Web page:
High-Tech Comfort: Ethical Issues in Cancer Pain Management for the 1990s
Ferrell, Betty R.
Journal of Clinical Ethics. 1991 Summer; 2(2): 108-112.
Pain is a significant problem disturbing the overall quality of life of 50 to 80 percent of cancer patients. Pain interrupts physical and psychological well-being, interferes with role function and relationships, and is related to other physical symptoms....Pharmacologic and nonpharmacologic interventions are available to treat pain, yet is is estimated that for 80 percent of patients with pain, their pain is not well controlled....As we enter this new era of high-tech pain management, it is timely that we evaluate the technology and examine the associated ethical issues. It is important to explore the problems encountered with pain at home, decisions related to those problems, and ethical dilemmas associated with the decisions by health-care providers, caregivers, and patients.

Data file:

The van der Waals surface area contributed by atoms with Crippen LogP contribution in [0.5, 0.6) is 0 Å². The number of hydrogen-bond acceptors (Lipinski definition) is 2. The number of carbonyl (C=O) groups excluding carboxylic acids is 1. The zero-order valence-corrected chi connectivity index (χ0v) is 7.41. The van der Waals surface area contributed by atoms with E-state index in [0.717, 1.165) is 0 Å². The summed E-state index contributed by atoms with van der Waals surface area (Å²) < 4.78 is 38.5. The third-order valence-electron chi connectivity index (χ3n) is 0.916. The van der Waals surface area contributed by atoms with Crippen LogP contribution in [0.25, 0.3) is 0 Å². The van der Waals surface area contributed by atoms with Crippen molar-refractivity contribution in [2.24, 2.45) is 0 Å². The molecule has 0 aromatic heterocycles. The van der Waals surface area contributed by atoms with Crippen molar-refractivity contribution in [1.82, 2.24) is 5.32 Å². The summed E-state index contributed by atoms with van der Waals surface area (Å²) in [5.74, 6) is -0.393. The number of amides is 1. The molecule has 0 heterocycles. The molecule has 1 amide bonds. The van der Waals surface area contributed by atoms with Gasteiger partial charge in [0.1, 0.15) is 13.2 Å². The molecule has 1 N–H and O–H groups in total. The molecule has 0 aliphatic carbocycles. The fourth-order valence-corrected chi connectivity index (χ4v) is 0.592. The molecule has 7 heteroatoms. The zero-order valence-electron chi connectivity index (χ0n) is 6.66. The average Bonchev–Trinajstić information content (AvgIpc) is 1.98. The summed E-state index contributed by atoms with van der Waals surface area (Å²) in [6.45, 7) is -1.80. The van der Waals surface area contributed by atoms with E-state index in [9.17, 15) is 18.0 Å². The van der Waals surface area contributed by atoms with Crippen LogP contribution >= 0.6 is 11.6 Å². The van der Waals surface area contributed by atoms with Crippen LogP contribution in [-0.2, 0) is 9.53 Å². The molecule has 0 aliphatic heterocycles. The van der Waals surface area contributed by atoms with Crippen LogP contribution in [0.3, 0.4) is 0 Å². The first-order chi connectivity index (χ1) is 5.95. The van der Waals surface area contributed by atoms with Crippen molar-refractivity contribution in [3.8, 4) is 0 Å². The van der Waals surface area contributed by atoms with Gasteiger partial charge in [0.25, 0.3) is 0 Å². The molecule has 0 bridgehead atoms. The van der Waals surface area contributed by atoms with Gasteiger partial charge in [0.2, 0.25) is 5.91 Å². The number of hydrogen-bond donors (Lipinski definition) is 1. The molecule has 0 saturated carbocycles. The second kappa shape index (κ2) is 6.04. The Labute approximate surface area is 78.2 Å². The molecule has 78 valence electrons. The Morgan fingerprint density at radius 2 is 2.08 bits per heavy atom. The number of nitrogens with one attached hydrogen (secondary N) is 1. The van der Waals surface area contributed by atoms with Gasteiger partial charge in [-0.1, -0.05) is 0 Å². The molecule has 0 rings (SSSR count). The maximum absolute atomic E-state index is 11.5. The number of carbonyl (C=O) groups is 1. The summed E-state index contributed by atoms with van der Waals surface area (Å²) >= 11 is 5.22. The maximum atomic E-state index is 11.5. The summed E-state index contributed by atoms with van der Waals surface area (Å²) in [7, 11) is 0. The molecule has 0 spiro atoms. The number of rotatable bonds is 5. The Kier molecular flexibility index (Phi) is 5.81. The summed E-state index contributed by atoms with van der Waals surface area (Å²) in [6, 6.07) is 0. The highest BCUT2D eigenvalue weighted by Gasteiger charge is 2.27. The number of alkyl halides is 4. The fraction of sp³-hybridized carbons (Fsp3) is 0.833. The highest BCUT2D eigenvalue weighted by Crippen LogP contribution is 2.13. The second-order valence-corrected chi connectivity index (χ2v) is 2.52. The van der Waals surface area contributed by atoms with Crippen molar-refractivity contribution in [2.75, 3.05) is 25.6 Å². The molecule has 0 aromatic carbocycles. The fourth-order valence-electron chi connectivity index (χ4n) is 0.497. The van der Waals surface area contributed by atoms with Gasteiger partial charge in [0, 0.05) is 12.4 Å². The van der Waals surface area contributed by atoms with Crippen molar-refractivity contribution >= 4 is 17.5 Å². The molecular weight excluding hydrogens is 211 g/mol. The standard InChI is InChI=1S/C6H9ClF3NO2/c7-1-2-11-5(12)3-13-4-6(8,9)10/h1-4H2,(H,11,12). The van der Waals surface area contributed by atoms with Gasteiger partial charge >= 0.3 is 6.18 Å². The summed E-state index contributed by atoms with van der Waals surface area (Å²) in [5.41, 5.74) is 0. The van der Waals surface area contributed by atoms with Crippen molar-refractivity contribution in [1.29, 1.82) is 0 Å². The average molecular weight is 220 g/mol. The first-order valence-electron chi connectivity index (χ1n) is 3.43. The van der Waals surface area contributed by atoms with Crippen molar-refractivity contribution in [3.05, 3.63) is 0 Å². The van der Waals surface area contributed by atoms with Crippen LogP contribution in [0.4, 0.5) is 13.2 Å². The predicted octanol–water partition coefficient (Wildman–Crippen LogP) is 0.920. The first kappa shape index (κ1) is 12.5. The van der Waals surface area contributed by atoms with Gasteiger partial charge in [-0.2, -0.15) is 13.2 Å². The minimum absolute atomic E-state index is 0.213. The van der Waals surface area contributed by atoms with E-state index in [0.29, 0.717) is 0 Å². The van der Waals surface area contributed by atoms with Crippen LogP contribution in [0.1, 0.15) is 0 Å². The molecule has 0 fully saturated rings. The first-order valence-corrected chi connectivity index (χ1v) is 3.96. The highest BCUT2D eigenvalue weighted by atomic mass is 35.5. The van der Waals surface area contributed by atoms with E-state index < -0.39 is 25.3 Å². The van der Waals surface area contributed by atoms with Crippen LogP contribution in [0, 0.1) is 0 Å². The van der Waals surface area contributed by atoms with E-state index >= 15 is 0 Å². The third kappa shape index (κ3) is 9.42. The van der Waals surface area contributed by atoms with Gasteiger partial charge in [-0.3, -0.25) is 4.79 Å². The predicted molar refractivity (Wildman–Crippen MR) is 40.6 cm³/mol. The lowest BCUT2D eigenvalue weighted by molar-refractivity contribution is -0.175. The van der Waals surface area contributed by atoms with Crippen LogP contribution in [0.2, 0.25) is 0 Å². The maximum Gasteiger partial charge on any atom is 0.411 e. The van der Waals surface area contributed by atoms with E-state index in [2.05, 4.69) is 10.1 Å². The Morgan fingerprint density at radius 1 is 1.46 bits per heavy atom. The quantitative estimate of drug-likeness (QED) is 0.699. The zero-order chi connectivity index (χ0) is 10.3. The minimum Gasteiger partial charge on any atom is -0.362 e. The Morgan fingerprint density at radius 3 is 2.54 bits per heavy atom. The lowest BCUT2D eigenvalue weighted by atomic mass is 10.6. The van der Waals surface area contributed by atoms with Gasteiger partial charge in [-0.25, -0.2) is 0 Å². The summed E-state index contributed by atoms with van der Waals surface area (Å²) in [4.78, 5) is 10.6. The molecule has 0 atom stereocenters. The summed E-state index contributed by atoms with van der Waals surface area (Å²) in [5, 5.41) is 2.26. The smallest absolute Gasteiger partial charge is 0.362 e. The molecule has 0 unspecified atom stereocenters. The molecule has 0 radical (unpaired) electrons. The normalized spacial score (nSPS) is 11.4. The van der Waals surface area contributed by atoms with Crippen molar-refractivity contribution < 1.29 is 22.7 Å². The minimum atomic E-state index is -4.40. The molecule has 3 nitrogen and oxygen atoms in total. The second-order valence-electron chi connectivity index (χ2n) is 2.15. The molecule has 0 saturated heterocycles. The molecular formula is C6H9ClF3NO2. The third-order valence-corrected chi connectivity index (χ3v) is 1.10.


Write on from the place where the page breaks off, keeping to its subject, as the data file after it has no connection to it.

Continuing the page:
Autonomy; Beneficence; Biomedical Technologies; Cancer; Caregivers; Costs and Benefits; Consent; Decision Making; Disclosure; Double Effect; Drugs; Economics; Education; Entrepreneurship; Family Members; Health; Home Care; Hospitals; Informed Consent; Justice; Life; Medical Devices; Moral Policy; Morbidity; Mortality; Nurses; Pain; Patient Care; Patients; Physicians; Quality of Life; Resource Allocation; Review; Risks and Benefits; Selection for Treatment; Standards; Suffering; Surgery; Technology; Technology Assessment; Terminal Care; Terminally Ill;
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Ferrell, Betty R.; Rhiner, Michelle (1991)Pain is a significant problem disturbing the overall quality of life of 50 to 80 percent of cancer patients. Pain interrupts physical and psychological well-being, interferes with role function and relationships, and is ...